This family is a member of clan FKBP (CL0487), which has the following description:

This superfamily includes the FKBP domain which catalyses the peptidyl-prolyl cis-trans isomerisation reaction. The superfamily also includes the C-terminal domain of GreA and the c-terminal dmoain of 3-mercaptopyruvate sulfurtransferase.

The clan contains the following 11 members:

DUF1930 DUF4827 FKBP26_C FKBP_C FKBP_N_2 GCD14_N GreA_GreB OSR1_C Rotamase Rotamase_2 Rotamase_3


We store a range of different sequence alignments for families. As well as the seed alignment from which the family is built, we provide the full alignment, generated by searching the sequence database (reference proteomes) using the family HMM. We also generate alignments using four representative proteomes (RP) sets and the UniProtKB sequence database. More...

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We make a range of alignments for each Pfam-A family. You can see a description of each above. You can view these alignments in various ways but please note that some types of alignment are never generated while others may not be available for all families, most commonly because the alignments are too large to handle.

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Representative proteomes UniProt

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We make all of our alignments available in Stockholm format. You can download them here as raw, plain text files or as gzip-compressed files.

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You can also download a FASTA format file containing the full-length sequences for all sequences in the full alignment.

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HMM logos is one way of visualising profile HMMs. Logos provide a quick overview of the properties of an HMM in a graphical form. You can see a more detailed description of HMM logos and find out how you can interpret them here. More...


This page displays the phylogenetic tree for this family's seed alignment. We use FastTree to calculate neighbour join trees with a local bootstrap based on 100 resamples (shown next to the tree nodes). FastTree calculates approximately-maximum-likelihood phylogenetic trees from our seed alignment.

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Curation and family details

This section shows the detailed information about the Pfam family. You can see the definitions of many of the terms in this section in the glossary and a fuller explanation of the scoring system that we use in the scores section of the help pages.

Curation View help on the curation process

Seed source: Jackhmmer:B3CTU8
Previous IDs: none
Type: Domain
Sequence Ontology: SO:0000417
Author: Coggill P
Number in seed: 16
Number in full: 10763
Average length of the domain: 110.00 aa
Average identity of full alignment: 30 %
Average coverage of the sequence by the domain: 30.00 %

HMM information View help on HMM parameters

HMM build commands:
build method: hmmbuild -o /dev/null HMM SEED
search method: hmmsearch -Z 61295632 -E 1000 --cpu 4 HMM pfamseq
Model details:
Parameter Sequence Domain
Gathering cut-off 22.5 22.5
Trusted cut-off 22.5 22.5
Noise cut-off 22.4 22.4
Model length: 116
Family (HMM) version: 9
Download: download the raw HMM for this family

Species distribution

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Colour assignments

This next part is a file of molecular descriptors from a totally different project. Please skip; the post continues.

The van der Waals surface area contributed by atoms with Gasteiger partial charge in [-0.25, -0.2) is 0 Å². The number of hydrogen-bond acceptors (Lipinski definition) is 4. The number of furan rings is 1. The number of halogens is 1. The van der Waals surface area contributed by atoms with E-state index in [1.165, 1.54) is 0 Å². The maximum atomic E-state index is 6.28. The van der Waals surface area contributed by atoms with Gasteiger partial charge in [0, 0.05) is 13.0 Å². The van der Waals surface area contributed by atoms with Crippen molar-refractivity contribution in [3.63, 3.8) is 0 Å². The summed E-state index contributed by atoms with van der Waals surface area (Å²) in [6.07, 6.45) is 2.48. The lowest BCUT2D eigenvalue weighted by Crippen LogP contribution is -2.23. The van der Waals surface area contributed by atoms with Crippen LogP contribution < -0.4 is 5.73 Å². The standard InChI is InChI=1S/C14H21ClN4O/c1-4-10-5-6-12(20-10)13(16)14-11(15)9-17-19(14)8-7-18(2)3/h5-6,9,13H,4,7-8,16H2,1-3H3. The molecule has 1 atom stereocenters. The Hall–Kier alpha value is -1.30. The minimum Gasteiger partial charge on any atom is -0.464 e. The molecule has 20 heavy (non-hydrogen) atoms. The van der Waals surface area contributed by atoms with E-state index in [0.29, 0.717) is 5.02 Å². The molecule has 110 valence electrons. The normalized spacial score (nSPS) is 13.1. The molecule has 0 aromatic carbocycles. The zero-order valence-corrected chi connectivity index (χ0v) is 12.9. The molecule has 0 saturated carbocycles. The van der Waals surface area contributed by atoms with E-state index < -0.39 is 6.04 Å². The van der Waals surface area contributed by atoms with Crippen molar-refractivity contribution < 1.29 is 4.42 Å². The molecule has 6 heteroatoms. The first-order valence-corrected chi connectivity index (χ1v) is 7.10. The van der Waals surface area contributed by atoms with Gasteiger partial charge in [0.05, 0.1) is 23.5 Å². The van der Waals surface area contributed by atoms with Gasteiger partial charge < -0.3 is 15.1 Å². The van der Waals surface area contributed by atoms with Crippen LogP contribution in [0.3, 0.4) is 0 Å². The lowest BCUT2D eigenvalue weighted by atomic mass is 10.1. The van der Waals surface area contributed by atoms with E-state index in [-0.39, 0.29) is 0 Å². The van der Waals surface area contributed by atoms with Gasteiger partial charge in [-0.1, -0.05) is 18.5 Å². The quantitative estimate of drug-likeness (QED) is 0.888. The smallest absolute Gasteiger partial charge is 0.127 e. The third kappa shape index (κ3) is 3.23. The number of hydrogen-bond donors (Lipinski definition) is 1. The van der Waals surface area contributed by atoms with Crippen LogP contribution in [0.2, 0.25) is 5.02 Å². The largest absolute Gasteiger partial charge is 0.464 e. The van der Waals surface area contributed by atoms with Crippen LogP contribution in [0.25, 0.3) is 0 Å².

Archea Archea Eukaryota Eukaryota
Bacteria Bacteria Other sequences Other sequences
Viruses Viruses Unclassified Unclassified
Viroids Viroids Unclassified sequence Unclassified sequence


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This visualisation provides a simple graphical representation of the distribution of this family across species. You can find the original interactive tree in the adjacent tab. More...

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For those sequences which have a structure in the Protein DataBank, we use the mapping between UniProt, PDB and Pfam coordinate systems from the PDBe group, to allow us to map Pfam domains onto UniProt sequences and three-dimensional protein structures. The table below shows the structures on which the Rotamase_3 domain has been found. There are 31 instances of this domain found in the PDB. Note that there may be multiple copies of the domain in a single PDB structure, since many structures contain multiple copies of the same protein sequence.

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AlphaFold Structure Predictions

The list of proteins below match this family and have AlphaFold predicted structures. Click on the protein accession to view the predicted structure.

Protein Predicted structure External Information
A0A0R0JP45 View 3D Structure Click here
A5N4J2 View 3D Structure Click here
A6QPY8 View 3D Structure Click here
B1YK87 View 3D Structure Click here
B4FDW3 View 3D Structure Click here
B5KFL3 View 3D Structure Click here
B6T401 View 3D Structure Click here
C5D6L9 View 3D Structure Click here
C6T9G3 View 3D Structure Click here
C6TKN5 View 3D Structure Click here
I1M753 View 3D Structure Click here
M0RCP9 View 3D Structure Click here
P0A265 View 3D Structure Click here
P0A9L5 View 3D Structure Click here
P0A9L7 View 3D Structure Click here
P0ABZ6 View 3D Structure Click here
P0ABZ8 View 3D Structure Click here
P0ABZ9 View 3D Structure Click here
P24327 View 3D Structure Click here
P40415 View 3D Structure Click here
P57240 View 3D Structure Click here
P60750 View 3D Structure Click here
Q03GD4 View 3D Structure Click here
Q0AC82 View 3D Structure Click here
Q0PAS1 View 3D Structure Click here
Q0VMV4 View 3D Structure Click here
Q121Q4 View 3D Structure Click here
Q145L3 View 3D Structure Click here
Q1GZC0 View 3D Structure Click here
Q1LRA3 View 3D Structure Click here
Q1QZ33 View 3D Structure Click here
Q1RI35 View 3D Structure Click here
Q1WUQ1 View 3D Structure Click here
Q21MS8 View 3D Structure Click here
Q223E5 View 3D Structure Click here
Q2KXA6 View 3D Structure Click here
Q2S9C1 View 3D Structure Click here
Q2YBP3 View 3D Structure Click here
Q32K41 View 3D Structure Click here
Q38XZ9 View 3D Structure Click here